The 'default network' is a network of brain regions that are active when the brain is at wakeful rest and deactivated when the individual engages in goal-directed tasks. Atypical activity and weak interconnections in this network may be a common feature in autism spectrum disorders, as well as in attention deficit hyperactivity disorder, which often co-occurs with autism. This observation highlights an emerging storyline in the study and understanding of these two disorders.
Joel Nigg and his team at Oregon Health and Science University are trying to identify the brain anatomy underlying network dysfunctions in people with one or both disorders. The researchers predict that under-connectivity in the default network characterizes both disorders, whereas the under-development of two additional control networks may differentiate the two disorders. For their study, the researchers plan to use resting-state functional magnetic resonance imaging to measure spontaneous brain activity while subjects are at rest. This technique allows for an easily applied, non-invasive mapping of brain networks, which is appropriate for investigating the development of neuropsychiatric disorders in children, particularly children with autism.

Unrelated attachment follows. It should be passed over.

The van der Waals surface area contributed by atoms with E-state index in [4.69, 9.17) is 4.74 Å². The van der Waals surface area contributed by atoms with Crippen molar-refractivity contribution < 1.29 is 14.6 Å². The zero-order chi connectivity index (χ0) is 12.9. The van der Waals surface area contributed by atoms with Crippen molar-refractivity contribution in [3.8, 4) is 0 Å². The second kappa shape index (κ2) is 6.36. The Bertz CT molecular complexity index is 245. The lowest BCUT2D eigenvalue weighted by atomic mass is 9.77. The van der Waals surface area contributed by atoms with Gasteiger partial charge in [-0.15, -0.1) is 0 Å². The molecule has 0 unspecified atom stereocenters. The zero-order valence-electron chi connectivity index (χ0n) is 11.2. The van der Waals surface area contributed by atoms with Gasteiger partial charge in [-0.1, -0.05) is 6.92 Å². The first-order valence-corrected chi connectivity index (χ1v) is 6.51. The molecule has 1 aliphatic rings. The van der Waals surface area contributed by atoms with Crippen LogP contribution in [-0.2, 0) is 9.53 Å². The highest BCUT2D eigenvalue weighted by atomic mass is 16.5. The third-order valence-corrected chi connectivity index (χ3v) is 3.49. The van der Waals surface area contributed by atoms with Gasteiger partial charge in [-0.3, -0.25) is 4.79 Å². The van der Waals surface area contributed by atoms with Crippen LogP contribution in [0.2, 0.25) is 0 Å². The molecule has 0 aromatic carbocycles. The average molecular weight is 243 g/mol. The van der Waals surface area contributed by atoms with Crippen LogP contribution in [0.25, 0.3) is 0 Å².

Their research is also concerned with the diversity of autism spectrum disorders. It seems likely that multiple disease mechanisms exist across the spectrum, which do not map cleanly on to clinical features. That is, even children with a similar clinical presentation may have distinct neurobiology or a distinct configuration of poorly connected brain circuits. To examine this possibility, the researchers plan to apply an analysis method called 'graph theoretical community detection algorithms' to the resting-state fMRI data in an effort to identify 'communities' of autism patients with distinct underlying neuropathology. This would be the first application of this approach to autism and, if successful, the project will open new avenues for characterizing specific brain networks and specific sets of children with autism.